I have a NiCad battery that I got from an old rc car.

I have some trouble charging it. the battery is rated 6v and the charger's voltage is rated 7.25 (why is it bigger)?

however, I measured the charger's real voltage and it is 12v! after a night of charging, the battery mesured voltage is 7. 2v.

Is everything normal here?

  • \$\begingroup\$ You charge batteries at a higher voltage than nominal so that it charges at faster than glacial speeds. 6V is the nominal voltage, and it is normal for the fully charged voltage to be higher than that. NiCd batteries are 1.2V nominal cell voltage and 1.4V full charge iirc. That would be 6V nominal for a 5 cell battery and 7V fully charged. this explains the 12V pretty well: robotshop.com/media/files/PDF/… \$\endgroup\$ – I. Wolfe Jan 11 '16 at 23:03
  • \$\begingroup\$ but 12v is far too big, right? (it's the official charger, but it is quite old, 10years, so maybe broken...) will the battery explode or release gas if the charger is broken? \$\endgroup\$ – n0tis Jan 11 '16 at 23:04
  • \$\begingroup\$ it is probably an unregulated power supply, and those will show a higher than rated voltage if you measure it open circuit. I would bet it reads 7.25V when the battery is connected (also if it really charged at 12V your battery would be quite dead after charging overnight). tl;dr - looks normal to me \$\endgroup\$ – I. Wolfe Jan 11 '16 at 23:06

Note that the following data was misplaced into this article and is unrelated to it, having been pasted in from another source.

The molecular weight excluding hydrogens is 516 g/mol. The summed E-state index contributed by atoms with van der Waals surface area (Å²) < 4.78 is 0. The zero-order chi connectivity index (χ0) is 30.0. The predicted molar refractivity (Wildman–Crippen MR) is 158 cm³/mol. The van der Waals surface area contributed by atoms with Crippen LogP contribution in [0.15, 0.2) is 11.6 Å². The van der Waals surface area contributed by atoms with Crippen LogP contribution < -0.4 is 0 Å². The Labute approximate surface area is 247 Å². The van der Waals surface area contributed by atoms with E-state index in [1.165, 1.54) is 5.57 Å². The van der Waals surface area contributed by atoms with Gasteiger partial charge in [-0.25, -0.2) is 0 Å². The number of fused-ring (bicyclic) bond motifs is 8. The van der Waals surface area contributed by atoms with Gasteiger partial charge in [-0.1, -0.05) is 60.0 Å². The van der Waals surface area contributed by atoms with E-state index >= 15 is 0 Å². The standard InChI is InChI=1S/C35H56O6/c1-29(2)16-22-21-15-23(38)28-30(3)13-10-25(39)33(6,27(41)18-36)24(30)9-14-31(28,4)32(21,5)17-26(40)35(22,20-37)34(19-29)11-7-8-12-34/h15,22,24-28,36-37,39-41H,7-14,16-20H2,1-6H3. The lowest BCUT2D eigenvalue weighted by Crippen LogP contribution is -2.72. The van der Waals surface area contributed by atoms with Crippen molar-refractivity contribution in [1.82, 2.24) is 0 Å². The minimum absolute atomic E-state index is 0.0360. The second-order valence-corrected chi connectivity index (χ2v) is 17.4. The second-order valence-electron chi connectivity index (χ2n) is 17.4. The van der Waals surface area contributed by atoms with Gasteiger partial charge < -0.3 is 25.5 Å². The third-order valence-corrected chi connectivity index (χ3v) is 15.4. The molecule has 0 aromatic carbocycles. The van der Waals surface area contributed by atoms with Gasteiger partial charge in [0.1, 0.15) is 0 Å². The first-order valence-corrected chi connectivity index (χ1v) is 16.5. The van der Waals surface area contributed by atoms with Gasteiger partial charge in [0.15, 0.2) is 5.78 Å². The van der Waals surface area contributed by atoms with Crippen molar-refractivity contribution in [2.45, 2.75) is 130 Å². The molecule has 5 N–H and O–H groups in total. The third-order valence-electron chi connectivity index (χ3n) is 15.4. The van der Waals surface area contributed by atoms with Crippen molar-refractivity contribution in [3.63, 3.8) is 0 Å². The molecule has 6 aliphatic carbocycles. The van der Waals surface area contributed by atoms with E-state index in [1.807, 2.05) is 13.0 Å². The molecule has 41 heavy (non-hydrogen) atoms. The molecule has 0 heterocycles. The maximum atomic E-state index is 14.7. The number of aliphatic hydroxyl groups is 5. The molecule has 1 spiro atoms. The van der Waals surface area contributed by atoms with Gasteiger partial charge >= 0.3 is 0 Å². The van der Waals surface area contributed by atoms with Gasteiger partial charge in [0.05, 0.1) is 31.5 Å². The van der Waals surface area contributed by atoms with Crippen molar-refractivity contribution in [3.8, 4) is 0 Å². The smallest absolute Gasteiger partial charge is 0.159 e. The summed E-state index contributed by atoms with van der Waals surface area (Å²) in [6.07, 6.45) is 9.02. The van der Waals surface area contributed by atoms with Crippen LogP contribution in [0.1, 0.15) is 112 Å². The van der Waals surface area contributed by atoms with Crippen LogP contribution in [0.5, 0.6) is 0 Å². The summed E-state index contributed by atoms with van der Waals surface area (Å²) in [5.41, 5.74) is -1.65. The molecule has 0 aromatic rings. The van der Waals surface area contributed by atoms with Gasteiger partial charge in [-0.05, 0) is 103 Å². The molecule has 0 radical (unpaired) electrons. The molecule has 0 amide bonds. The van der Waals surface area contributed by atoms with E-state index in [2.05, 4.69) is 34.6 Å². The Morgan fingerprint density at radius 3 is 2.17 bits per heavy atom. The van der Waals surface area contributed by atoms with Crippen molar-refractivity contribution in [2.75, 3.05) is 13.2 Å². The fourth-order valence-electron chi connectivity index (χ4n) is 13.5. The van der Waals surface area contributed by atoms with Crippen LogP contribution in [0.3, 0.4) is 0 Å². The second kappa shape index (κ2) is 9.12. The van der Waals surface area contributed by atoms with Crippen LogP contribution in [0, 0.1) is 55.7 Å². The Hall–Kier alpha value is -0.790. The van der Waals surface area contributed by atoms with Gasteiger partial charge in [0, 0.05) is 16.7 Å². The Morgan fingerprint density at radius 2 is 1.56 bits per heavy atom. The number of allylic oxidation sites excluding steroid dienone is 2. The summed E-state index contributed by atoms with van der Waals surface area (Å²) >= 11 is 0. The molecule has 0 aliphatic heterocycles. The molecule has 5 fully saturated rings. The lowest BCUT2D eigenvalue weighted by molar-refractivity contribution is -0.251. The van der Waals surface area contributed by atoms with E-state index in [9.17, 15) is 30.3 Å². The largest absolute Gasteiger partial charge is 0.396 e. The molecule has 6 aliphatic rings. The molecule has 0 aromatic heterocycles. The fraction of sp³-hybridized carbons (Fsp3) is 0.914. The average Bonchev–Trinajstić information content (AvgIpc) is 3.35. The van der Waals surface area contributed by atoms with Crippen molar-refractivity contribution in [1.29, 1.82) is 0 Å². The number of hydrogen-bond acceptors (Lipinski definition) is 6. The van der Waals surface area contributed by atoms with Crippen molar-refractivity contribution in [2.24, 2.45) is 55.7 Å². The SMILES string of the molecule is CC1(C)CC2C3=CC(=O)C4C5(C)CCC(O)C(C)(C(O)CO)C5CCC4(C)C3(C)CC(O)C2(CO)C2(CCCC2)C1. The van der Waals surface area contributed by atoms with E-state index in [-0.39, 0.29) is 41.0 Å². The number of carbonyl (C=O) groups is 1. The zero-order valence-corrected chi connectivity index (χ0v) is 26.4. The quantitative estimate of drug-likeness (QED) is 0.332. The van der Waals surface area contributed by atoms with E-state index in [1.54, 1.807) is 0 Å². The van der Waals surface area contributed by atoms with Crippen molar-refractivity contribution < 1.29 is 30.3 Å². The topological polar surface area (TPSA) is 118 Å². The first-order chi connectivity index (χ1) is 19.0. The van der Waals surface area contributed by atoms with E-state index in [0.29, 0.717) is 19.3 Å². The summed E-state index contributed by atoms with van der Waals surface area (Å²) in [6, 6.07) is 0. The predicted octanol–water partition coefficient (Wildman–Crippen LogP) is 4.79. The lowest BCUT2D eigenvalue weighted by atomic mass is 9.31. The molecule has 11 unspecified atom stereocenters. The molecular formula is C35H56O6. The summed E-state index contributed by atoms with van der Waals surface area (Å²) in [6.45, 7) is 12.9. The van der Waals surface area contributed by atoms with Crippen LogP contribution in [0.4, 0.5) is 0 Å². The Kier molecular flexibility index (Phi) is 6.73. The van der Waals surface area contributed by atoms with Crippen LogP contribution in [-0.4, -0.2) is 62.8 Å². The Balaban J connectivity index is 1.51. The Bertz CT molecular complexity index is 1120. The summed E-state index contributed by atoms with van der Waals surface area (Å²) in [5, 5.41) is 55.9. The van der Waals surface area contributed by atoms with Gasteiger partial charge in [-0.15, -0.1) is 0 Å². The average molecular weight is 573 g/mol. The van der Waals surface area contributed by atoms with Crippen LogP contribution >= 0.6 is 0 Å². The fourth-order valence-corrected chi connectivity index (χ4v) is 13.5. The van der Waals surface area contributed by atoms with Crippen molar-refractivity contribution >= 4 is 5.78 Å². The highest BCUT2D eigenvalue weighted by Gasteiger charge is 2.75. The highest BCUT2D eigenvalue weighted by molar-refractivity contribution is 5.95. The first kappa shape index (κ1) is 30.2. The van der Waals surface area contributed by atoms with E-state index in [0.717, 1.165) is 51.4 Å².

NiCd batteries are charged at constant current. (Lead-acid batteries are charged at constant voltage.)

An easy way to make a constant current charger is to use a relatively high voltage and add in a series resistor to limit the current to a safe value.


simulate this circuit – Schematic created using CircuitLab

It's generally safe to charge NiCd batteries indefinitely at 1/16 of their Ah rating. For example, if we had a 1.6 Ah battery pack we could charge at 1.6/16 = 0.1 A. Putting a 60Ω resistor in series with the 12 V source would limit the current to 0.1 A when the battery is at 6 V. It will decrease a little as the voltage rises (good) but it would be 0.2 A if the battery were completely flat.

You can work out the power wasted and the required power rating in R1 using \$P = I^2 \cdot R\$.


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